Opened 11 years ago

Last modified 2 years ago

#3127 assigned bug

NULL pointer access inside fork()

Reported by: bhaible Owned by: nobody
Priority: normal Milestone: R1
Component: - General Version: R1/pre-alpha1
Keywords: Cc:
Blocked By: Blocking:
Has a Patch: no Platform: All

Description

While running a configure script in tight memory situation, I got an application crash. Clicking on the "Debug" button of the error dialog, I was presented a gdb session the shell that was executing the configure script. At the top, function fork().

To reproduce:

  1. Start Haiku in QEMU with 256 MB RAM allocated to it,
  1. Open a Terminal.
  1. $ wget http://www.haible.de/bruno/gnu/testdir3.tar.gz
  1. $ tar xvfz testdir3.tar.gz
  1. $ cd testdir3
  1. $ ./configure --host=i586-pc-haiku --build=i586-pc-haiku

--prefix=/boot/home/config CPPFLAGS="-Wall" 2>&1 | tee log1

  1. Wait a couple of hours.

Change History (6)

comment:1 Changed 11 years ago by axeld

I would guess that's not too surprising - if it runs out of memory there is little it can do. But I keep it open to have a deeper look at it first.

comment:2 Changed 11 years ago by bonefish

The general memory tightness is apparently caused by a kernel memory leak (cf. #3128). Generally fork() should report ENOMEM instead of crashing, but if the virtual memory is really exhausted, touching previously unused stack will definitely crash programs, since the stacks are over-committing. And there's little else we can do in such a case. The syslog (/var/log/syslog) should help to verify whether the page fault happened on the stack.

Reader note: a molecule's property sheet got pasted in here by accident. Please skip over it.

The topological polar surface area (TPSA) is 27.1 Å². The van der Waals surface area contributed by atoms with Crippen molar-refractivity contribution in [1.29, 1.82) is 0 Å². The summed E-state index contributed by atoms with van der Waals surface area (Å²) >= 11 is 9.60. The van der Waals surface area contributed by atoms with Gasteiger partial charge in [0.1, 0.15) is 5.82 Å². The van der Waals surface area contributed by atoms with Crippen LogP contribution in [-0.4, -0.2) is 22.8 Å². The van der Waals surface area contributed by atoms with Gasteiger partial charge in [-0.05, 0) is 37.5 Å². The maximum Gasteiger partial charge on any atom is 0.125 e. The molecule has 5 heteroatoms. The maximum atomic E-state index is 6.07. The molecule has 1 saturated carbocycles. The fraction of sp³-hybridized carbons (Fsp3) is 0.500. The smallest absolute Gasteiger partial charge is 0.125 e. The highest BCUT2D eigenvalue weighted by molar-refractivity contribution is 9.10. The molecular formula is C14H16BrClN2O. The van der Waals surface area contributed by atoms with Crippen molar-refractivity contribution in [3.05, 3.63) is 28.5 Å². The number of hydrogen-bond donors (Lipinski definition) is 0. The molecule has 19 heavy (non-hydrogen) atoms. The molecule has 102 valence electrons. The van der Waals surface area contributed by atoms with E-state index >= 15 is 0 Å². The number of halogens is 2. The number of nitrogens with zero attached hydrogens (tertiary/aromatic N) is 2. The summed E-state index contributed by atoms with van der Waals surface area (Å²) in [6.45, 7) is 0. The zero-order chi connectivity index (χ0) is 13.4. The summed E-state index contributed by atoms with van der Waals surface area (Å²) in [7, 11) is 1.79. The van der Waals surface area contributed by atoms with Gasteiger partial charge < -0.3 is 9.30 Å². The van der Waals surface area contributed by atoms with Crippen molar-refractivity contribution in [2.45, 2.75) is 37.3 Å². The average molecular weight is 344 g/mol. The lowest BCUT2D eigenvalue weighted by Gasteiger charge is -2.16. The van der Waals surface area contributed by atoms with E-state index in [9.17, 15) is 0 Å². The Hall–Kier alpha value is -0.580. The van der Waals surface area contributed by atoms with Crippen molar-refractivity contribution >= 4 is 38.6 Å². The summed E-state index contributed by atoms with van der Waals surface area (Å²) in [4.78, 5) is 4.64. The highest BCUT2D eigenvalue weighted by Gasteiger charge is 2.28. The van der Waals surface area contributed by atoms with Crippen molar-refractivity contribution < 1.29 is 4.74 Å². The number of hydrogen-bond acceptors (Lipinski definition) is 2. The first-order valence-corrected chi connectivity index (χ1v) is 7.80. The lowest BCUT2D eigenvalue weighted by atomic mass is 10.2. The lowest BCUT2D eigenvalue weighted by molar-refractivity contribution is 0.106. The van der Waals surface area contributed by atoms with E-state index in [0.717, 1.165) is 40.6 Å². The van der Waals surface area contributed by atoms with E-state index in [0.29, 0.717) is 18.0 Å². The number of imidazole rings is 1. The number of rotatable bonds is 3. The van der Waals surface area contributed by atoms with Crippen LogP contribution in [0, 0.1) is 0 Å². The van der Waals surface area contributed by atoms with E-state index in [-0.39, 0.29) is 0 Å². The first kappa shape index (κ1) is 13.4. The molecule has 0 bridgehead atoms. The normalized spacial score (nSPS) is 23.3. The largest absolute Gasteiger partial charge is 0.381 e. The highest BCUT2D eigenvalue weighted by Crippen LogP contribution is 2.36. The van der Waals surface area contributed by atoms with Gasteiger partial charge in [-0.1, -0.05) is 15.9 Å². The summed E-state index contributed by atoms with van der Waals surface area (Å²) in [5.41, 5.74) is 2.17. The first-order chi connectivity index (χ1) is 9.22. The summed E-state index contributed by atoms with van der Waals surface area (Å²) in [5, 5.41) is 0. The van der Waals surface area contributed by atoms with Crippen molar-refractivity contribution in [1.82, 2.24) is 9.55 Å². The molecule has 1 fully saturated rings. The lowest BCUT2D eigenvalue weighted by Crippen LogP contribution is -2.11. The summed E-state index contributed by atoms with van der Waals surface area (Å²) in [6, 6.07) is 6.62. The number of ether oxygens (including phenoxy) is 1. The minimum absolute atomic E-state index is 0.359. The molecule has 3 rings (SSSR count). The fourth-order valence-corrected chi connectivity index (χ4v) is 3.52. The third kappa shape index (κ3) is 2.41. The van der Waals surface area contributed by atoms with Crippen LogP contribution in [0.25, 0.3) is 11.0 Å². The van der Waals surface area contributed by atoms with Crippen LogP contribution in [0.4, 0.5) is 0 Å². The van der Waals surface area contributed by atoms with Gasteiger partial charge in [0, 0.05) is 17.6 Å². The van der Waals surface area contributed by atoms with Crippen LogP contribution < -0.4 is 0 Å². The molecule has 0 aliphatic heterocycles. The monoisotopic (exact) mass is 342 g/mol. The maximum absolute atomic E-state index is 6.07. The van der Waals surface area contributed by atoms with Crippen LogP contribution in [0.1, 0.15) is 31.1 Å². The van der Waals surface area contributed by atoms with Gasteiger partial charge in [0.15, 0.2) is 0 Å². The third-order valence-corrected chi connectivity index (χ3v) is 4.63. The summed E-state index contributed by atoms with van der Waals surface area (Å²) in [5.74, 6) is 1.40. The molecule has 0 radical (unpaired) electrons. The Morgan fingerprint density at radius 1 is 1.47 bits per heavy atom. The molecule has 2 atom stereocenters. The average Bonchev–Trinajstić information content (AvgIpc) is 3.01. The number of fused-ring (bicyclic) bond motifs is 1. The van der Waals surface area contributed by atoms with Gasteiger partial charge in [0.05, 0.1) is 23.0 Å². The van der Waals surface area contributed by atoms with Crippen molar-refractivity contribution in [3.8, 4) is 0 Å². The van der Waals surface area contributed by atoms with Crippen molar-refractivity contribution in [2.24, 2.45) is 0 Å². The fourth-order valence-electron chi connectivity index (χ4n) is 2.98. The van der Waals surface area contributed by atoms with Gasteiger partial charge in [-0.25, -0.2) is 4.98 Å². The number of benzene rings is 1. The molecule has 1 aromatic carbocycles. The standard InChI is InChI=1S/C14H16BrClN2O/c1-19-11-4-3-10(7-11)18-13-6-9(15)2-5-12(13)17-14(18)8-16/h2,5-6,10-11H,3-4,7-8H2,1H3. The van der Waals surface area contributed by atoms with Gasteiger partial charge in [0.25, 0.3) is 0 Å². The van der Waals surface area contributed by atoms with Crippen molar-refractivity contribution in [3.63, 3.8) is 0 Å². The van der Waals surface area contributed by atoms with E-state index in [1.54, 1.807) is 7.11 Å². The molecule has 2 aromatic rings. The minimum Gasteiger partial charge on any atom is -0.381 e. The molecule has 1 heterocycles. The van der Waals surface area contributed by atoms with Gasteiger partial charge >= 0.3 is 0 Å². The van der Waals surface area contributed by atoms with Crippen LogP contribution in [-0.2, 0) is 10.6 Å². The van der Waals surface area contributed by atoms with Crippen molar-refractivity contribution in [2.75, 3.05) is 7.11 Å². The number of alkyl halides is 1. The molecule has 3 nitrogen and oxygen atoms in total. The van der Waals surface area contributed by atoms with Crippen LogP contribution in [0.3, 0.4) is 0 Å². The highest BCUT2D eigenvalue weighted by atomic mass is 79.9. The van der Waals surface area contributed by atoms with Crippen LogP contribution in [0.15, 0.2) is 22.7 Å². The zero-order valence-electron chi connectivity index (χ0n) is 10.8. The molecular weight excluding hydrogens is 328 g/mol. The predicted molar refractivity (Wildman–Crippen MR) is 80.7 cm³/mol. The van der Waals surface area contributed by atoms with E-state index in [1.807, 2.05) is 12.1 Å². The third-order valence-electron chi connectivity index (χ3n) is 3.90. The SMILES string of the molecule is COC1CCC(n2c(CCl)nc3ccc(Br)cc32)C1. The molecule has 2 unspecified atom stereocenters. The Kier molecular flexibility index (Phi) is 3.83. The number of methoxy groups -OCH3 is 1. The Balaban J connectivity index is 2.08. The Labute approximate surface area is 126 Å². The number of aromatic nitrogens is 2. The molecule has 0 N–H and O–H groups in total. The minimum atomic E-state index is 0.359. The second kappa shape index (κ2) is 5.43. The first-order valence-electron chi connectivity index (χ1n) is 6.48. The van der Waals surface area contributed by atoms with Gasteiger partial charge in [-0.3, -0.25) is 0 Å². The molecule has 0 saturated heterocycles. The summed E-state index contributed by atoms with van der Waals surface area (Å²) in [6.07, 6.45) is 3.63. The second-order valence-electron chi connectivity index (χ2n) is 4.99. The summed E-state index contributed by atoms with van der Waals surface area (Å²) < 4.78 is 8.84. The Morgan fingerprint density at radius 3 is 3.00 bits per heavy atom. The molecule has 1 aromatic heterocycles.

comment:3 Changed 11 years ago by axeld

We could let fork() reserve one or two stack pages for the new team, so that it could fail with ENOMEM in most of these cases as well.

comment:4 in reply to:  3 ; Changed 11 years ago by bonefish

Replying to axeld:

We could let fork() reserve one or two stack pages for the new team, so that it could fail with ENOMEM in most of these cases as well.

That doesn't make much sense. fork() is not supposed to return an error code in the child. Crashing really is the only option I'm afraid.

comment:5 in reply to:  4 Changed 11 years ago by axeld

Replying to bonefish:

That doesn't make much sense. fork() is not supposed to return an error code in the child. Crashing really is the only option I'm afraid.

Who said it would do that? The areas of the new team are allocated in the parent, so we can also commit memory there for the child; if that fails, we can let fork() fail which would cause it to return ENOMEM in the parent process, before the child has been started.

comment:6 Changed 2 years ago by axeld

Owner: changed from axeld to nobody
Status: newassigned
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